Olympic Stadium: The newest and third largest stadium in England enjoyed a spectacular start to life as a sports venue, when "Queen Elizabeth II" parachuted in from a helicopter. A worldwide audience of 900 million saw the Queen, and her stunt double, help to open the London 2012 Olympic Games. As a centrepiece of the Olympic Park in London's East end, the stadium hosted athletics, and the Olympic and Paralympic ceremonies. Built for a cost of around £500m, the stadium has lighting pads on every seat, allowing complex light shows to be displayed around the ground. Set to host major athletics events in 2013 and 2017, the permanent future of the stadium is unclear. Local rugby, football and cricket teams have all expressed an interest in making it their home. Click Here For Stadium Seating Plans.
Sandy Park: Home to the recently promoted Aviva Premiership side Exeter Chiefs and their passionate, chanting fans, Sandy Park is fast becoming a bastion of English club rugby. Closer to Cardiff than it is London, Exeter is an historic roman city in Devon with a rich history. The earliest records show that Exeter Chiefs played a match as early as 1873. Built to replace the County Ground in 2006, the Chiefs' new home came complete with the planning permission to expand, rising from 8,000 originally to its current size of 10,744. A combination of Exeter's establishment as a top-flight club and Rugby World Cup 2015 will see the capacity double to 20,600 over the next two years. This will make Sandy Park one of the biggest club rugby grounds in England. Click Here For Stadium Seating Plans.
Stadium MK: The originally named Stadium MK is home to the MK Dons, who changed their name from Wimbledon FC after the club was controversially relocated. The ground has already staged a handful of rugby union games: in 2008, Saracens played Bristol in Milton Keynes, and during the 2010-11 season, Northampton Saints used Stadium MK as a base for their assault on the Heineken Cup knockout stages. The Saints defeated Ulster and Perpignan in front of big crowds in the quarter- and semi-finals only to lose out to Leinster in the Millennium Stadium decider. Saints have since returned to face Saracens, and both sides may play future games at the stadium, too. The arena has expanded this year, with a new tier adding 10,000 more seats. Click Here For Stadium Seating Plans.
St. James’ Park: Hosting its first match in 1880, St James' Park is the oldest football stadium in the North East of England. Outside of London, it is also the second biggest sports ground in England. The stadium itself was built on the site of the city's execution gallows, hence the name of one stand: the Gallowgate End. Home to Newcastle United Football Club since 1892, the stadium has also hosted international and 2012 Olympic football, as well as concerts from the likes of Bob Dylan and Bruce Springsteen. It is situated at the heart of the city of Newcastle, famed for its passionate locals and bustling nightlife. St James' Park will provide a lively venue for Rugby World Cup 2015. Click Here For Stadium Seating Plans.
Twickenham Stadium: Twickenham is etched into rugby's DNA. The biggest dedicated rugby ground in the world, it staged its first game between two local sides, Harlequins and Richmond in 1909. More than a century has passed, and with it thousands of great battles and jaw-dropping moments. From England captain Bill Beaumont being lifted off the field after the 1980 Grand Slam, to Phillippe Saint-Andre's incredible try for France in 1991 and Australia beating England in that year's Rugby World Cup final: every rugby fan has a Twickenham memory. The home of English rugby, and a Rugby World Cup host in 1991 and 1999, the famous ground has also staged showpiece Rugby League matches, and has rocked to the sound of the Rolling Stones. Expanded to seat 81,605 in 2006, few sports grounds in the world come close. Click Here For Stadium Seating Plans.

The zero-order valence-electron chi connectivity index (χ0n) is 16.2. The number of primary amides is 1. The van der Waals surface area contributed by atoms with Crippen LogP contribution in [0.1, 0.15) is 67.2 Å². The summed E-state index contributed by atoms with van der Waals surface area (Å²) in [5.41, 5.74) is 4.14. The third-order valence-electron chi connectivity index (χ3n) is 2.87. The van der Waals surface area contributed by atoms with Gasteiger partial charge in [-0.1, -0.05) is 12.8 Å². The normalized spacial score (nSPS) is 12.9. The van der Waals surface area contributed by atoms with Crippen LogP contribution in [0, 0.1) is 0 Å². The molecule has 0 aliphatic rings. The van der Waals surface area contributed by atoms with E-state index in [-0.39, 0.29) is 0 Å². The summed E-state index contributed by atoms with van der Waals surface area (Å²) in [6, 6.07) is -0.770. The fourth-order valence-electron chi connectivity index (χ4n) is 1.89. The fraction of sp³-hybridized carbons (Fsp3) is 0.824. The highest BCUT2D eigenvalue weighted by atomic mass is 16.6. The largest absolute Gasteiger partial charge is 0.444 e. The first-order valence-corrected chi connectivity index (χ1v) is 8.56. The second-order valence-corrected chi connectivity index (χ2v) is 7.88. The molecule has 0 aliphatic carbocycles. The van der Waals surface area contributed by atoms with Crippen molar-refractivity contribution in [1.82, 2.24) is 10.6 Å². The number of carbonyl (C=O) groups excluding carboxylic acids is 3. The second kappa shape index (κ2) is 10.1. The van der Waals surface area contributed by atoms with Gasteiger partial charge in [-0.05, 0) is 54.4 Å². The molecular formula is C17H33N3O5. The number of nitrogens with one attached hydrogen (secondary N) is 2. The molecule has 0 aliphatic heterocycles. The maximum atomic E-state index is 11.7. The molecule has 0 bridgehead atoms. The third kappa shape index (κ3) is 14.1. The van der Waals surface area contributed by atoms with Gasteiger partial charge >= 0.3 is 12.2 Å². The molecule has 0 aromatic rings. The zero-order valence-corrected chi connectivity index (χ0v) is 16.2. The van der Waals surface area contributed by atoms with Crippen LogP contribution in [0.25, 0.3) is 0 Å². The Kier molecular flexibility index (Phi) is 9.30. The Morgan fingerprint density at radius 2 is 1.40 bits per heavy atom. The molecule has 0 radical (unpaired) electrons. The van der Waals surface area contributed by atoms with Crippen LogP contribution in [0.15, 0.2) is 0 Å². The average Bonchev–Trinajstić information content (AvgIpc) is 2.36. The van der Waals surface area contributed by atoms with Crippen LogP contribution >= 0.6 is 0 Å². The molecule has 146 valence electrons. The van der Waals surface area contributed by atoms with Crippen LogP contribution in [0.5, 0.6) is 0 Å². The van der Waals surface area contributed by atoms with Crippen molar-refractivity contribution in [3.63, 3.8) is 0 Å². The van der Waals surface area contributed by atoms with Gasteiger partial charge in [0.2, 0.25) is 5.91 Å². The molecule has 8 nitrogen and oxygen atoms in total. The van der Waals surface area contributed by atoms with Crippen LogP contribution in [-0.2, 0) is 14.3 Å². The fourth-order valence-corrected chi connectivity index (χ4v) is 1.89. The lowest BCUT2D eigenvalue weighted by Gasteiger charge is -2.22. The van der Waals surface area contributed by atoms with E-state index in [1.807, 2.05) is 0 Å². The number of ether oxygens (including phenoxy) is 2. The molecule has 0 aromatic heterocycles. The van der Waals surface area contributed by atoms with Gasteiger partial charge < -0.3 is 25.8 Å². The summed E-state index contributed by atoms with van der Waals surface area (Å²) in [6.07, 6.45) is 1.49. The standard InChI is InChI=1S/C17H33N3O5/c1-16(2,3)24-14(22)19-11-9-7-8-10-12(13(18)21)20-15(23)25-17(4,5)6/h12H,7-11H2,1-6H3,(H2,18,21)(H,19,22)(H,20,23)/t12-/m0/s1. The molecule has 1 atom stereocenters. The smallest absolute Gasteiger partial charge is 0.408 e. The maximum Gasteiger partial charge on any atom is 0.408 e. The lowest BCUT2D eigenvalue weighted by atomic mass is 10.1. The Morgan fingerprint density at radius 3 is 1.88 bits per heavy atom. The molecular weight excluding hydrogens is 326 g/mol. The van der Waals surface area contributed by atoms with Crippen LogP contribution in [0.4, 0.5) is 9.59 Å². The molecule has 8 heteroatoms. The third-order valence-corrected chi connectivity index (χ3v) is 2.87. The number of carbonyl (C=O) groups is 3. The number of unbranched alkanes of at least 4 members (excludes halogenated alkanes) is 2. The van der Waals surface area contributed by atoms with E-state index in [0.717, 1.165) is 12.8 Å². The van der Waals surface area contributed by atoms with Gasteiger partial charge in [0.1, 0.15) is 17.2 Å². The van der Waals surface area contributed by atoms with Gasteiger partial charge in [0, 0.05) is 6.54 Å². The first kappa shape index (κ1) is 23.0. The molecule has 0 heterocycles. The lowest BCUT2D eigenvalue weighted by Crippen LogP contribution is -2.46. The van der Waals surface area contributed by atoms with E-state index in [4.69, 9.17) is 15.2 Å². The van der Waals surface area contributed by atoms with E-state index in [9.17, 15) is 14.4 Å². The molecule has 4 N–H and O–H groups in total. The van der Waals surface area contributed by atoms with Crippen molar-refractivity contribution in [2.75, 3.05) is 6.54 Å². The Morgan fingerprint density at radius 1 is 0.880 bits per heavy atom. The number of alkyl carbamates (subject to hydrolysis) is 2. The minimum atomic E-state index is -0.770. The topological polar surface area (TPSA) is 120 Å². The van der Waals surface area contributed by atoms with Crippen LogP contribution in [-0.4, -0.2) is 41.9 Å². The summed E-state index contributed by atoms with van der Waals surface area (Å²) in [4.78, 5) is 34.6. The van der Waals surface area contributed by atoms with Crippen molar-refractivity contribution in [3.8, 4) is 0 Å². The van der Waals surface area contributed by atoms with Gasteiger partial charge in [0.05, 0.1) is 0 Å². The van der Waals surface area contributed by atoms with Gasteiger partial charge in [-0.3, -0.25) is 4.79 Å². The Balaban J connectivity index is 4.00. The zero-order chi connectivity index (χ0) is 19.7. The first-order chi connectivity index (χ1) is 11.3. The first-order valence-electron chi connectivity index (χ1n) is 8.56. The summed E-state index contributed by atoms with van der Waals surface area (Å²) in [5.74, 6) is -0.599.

Villa Park: Originally built in a Victorian amusement park on the site of a Jacobean stately home, the distinctive brick façade of the Holte End is unmistakable, setting Villa apart from generic grounds. Athletics, cycling, boxing and rugby league have all taken place here over the years, and two rugby union touring sides have also run out onto its famous pitch. Back in 1924, a North Midlands select side were thumped 40-3 by New Zealand, and in 1953, a Midlands County XV were also dismantled, this time 18-3, by a Kiwi outfit including legendary All Blacks Bob Stuart, Richard White and Peter Jones. This touring group was less successful overall and endured a poor run in Wales, losing to Cardiff and drawing with Swansea before coming up short in the Test. Click Here For Stadium Seating Plans.
Wembley Stadium: The original Wembley Stadium hosted five of football's European cup finals, the 1966 World Cup Final, the landmark 1985 Live Aid concert, and the opening and closing ceremonies of the 1948 Olympic Games. The symbolic twin towers were demolished in 2003 and re-emerged as an equally iconic Norman Foster-designed masterpiece four years later, complete with distinctive arch. Already, the new Wembley Stadium has staged huge concerts, a UEFA Champions League final, Olympic football, NFL matches, both codes of rugby and motor sport. The venue has rugby pedigree, too. Wembley hosted its first rugby international in 1992, when England defeated a touring Canada side 26-13 while Twickenham underwent redevelopment, but Wales have played the most games here: contesting seven internationals while the Millennium Stadium was being built in the late 1990s. A cherished memory for many Wales fans is Scott Gibbs' late try against England in 1999, which denied the 'away' side a Grand Slam as Wales recorded a famous 32-31 Five Nations victory. Click Here For Stadium Seating Plans.
Click here for TRAVEL TIME & DISTANCE